21 and say, can this be effectively supplied on an efficient
22 basis by competitive supply?
23 That was not done, basically. The Commission
24 interpreted the law pretty much as saying that all parts
25 of the network, at least at the present time, have to be
1 unbundled and provided on an unbundled basis.
2 The second issue is who can take unbundled
3 network elements. Should it be limited to those
4 competitors who have some of their own facilities, and so
5 they need to lease loops here or a switch here or a
6 transport there or a signalling there to sort of flesh out
7 their network? Or can a new entrant with no facilities at
8 all lease a complete set of unbundled elements and put
9 them together? This is the network platform concept. And
10 the Commission, as I think most of you know, said no, we
11 are not going to limit the availability of unbundled
12 network elements to competitors who have some of their own
14 Now, fair enough, we should note that not all
15 these rules survive legal challenge. The Eighth Circuit
16 reversed the FCC on jurisdictional grounds on the pricing
17 rules. But I think the FCC's pricing rules have been very
18 influential. Most States have adopted some version of
19 TELRIC for their own pricing. And I think the FCC could
20 properly claim credit for a lot of that. And in large
21 part, the FCC's approach, at least, is in place, despite
22 the Eighth Circuit's reversal.
23 As to the availability of unbundled network
24 elements, those rules, the court said, was within the
25 FCC's jurisdiction. It upheld the FCC on the point that
1 they are not limited to essential facilities, basically.
2 The FCC defined what elements have to be available. And
3 it upheld the Commission that a competitor does not have
4 to have its own facilities.
5 It did say, though, that the competitor has to
6 combine those elements itself; that the incumbent carrier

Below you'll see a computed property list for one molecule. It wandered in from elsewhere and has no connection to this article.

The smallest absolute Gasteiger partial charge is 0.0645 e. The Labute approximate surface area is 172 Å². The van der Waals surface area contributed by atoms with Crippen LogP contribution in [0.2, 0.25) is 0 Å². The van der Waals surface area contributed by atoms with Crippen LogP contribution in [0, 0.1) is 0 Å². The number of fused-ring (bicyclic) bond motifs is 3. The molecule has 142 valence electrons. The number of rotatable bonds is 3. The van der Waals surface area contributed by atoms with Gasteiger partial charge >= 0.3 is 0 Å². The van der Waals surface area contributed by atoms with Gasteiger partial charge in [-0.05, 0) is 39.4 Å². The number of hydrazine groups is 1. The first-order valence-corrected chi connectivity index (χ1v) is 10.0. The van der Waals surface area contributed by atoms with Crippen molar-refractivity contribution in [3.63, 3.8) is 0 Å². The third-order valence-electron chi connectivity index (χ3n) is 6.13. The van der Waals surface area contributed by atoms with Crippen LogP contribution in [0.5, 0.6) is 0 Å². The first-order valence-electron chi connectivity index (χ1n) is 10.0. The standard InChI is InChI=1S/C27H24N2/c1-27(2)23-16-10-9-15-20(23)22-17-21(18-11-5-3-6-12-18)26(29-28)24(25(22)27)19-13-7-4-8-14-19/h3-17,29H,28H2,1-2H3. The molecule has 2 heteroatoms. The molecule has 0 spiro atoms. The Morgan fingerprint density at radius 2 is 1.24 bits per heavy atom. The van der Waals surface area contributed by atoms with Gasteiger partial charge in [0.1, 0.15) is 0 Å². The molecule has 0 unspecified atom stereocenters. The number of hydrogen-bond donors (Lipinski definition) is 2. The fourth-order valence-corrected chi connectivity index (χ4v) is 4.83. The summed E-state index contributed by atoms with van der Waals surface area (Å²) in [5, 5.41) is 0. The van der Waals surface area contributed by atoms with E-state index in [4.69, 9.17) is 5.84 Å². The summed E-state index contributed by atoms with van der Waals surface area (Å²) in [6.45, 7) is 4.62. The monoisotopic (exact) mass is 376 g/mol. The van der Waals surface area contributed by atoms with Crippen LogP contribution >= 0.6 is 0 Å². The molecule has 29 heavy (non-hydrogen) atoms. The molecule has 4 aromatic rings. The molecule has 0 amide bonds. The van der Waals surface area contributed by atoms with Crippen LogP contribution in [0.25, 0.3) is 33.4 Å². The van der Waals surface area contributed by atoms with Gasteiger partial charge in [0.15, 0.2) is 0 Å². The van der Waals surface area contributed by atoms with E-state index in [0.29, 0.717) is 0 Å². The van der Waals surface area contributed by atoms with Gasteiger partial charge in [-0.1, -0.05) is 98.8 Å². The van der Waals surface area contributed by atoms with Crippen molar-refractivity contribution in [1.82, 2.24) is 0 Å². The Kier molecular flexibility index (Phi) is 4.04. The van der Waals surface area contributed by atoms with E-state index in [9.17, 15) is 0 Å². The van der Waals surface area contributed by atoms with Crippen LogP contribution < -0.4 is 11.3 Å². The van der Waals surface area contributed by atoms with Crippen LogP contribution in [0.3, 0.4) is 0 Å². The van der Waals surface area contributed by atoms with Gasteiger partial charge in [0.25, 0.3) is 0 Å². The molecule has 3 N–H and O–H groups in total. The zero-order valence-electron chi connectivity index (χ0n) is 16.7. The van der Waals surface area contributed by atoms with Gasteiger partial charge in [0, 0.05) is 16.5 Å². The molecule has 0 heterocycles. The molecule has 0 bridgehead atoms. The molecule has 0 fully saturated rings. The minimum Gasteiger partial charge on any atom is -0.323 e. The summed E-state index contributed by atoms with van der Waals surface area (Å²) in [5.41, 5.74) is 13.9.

7 does not have to do that job for it.
8 And I should also note that many of these issues
9 are subject to petitions for review in the Supreme Court,
10 and so we may not have heard the last of this on the court
12 Well, what sort of impact does this have on the
13 deployment of wireless local loop or on competing
14 infrastructure generally?
15 And my concern is that unbundled network
16 elements really serve a dual role. They are a way that a
17 new competitor can enter the market efficiently and
18 rapidly. They provide more opportunities. They are
19 cheaper than resale, at least for many purposes. For
20 example, the most lucrative business customers. They
21 provide more revenue opportunities because you get the
22 exchange access revenues. But, at the same time, they are
23 a competing source of supply if you are an entrant that
24 has its own facilities or wants to offer competing
1 So unbundled local loops provided by the
2 incumbent are a competing source of supply if you want to
3 be in the wireless local loop business. So there is a
4 tradeoff here. Rules and regulations that facilitate
5 achievement of the first goal make unbundled elements
6 freely available, as cheap as possible and so forth
7 arguably could undermine the second goal. That is, you
8 are making one competitive source of supply too cheap, too
9 available and too easy a means to enter the market.
10 And just to cite a couple of examples of
11 pricing -- and again, without getting into whether prices
12 are right, just as general matter, the cheaper the prices
13 of unbundled network elements local loops, the lower the
14 incentives, or the harder the business case to make to
15 deploy competing infrastructure to offer local loops,
16 whether they be wireless or otherwise. And local loop
17 infrastructure is not inexpensive and it is not free of
19 And one risk now if you are going to make such
20 an investment, you have to take into account not only the
21 market risk or what the incumbent will do to its prices,
22 but that the regulator will come in and say, those prices
23 for those unbundled loops have to be lower and lower.
24 The availability of unbundled network elements
25 is a similar thing. If you are limited to essential
1 facilities or you had to have some of your own facilities
2 to acquire unbundled network elements, there would be
3 stronger incentives, I suggest, for competing
5 Other countries -- Canada, for example, does
6 limit unbundled network elements to essential facilities.
7 Switches are not unbundled. Local loops are unbundled in
8 urban areas only for 5 years. It is too early to tell.
9 These rules in Canada were just adopted a few months ago.